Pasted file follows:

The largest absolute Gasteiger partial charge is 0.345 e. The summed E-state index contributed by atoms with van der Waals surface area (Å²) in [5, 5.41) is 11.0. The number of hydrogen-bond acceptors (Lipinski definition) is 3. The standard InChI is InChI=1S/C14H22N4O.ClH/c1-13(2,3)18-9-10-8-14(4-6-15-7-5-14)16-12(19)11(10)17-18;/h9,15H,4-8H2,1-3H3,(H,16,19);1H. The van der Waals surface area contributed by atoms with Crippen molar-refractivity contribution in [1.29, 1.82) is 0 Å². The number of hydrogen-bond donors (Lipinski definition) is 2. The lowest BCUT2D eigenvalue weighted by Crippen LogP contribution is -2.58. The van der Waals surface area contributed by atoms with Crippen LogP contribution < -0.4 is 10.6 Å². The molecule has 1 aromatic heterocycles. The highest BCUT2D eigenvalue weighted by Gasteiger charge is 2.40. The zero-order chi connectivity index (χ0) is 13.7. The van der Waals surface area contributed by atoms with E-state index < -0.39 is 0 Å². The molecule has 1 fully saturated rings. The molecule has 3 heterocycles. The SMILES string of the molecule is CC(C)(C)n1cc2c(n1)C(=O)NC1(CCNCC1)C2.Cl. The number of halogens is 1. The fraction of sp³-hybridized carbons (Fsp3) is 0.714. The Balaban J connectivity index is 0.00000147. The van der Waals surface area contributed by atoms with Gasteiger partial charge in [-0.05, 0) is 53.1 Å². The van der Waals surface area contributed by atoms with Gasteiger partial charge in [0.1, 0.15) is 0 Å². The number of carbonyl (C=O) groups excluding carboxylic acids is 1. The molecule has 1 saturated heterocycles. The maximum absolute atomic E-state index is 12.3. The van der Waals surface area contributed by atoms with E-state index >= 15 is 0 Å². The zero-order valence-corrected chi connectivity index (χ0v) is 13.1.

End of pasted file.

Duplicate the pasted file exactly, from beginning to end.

The largest absolute Gasteiger partial charge is 0.345 e. The summed E-state index contributed by atoms with van der Waals surface area (Å²) in [5, 5.41) is 11.0. The number of hydrogen-bond acceptors (Lipinski definition) is 3. The standard InChI is InChI=1S/C14H22N4O.ClH/c1-13(2,3)18-9-10-8-14(4-6-15-7-5-14)16-12(19)11(10)17-18;/h9,15H,4-8H2,1-3H3,(H,16,19);1H. The van der Waals surface area contributed by atoms with Crippen molar-refractivity contribution in [1.29, 1.82) is 0 Å². The number of hydrogen-bond donors (Lipinski definition) is 2. The lowest BCUT2D eigenvalue weighted by Crippen LogP contribution is -2.58. The van der Waals surface area contributed by atoms with Crippen LogP contribution < -0.4 is 10.6 Å². The molecule has 1 aromatic heterocycles. The highest BCUT2D eigenvalue weighted by Gasteiger charge is 2.40. The zero-order chi connectivity index (χ0) is 13.7. The van der Waals surface area contributed by atoms with E-state index < -0.39 is 0 Å². The molecule has 1 fully saturated rings. The molecule has 3 heterocycles. The SMILES string of the molecule is CC(C)(C)n1cc2c(n1)C(=O)NC1(CCNCC1)C2.Cl. The number of halogens is 1. The fraction of sp³-hybridized carbons (Fsp3) is 0.714. The Balaban J connectivity index is 0.00000147. The van der Waals surface area contributed by atoms with Gasteiger partial charge in [-0.05, 0) is 53.1 Å². The van der Waals surface area contributed by atoms with Gasteiger partial charge in [0.1, 0.15) is 0 Å². The number of carbonyl (C=O) groups excluding carboxylic acids is 1. The molecule has 1 saturated heterocycles. The maximum absolute atomic E-state index is 12.3. The van der Waals surface area contributed by atoms with E-state index >= 15 is 0 Å². The zero-order valence-corrected chi connectivity index (χ0v) is 13.1.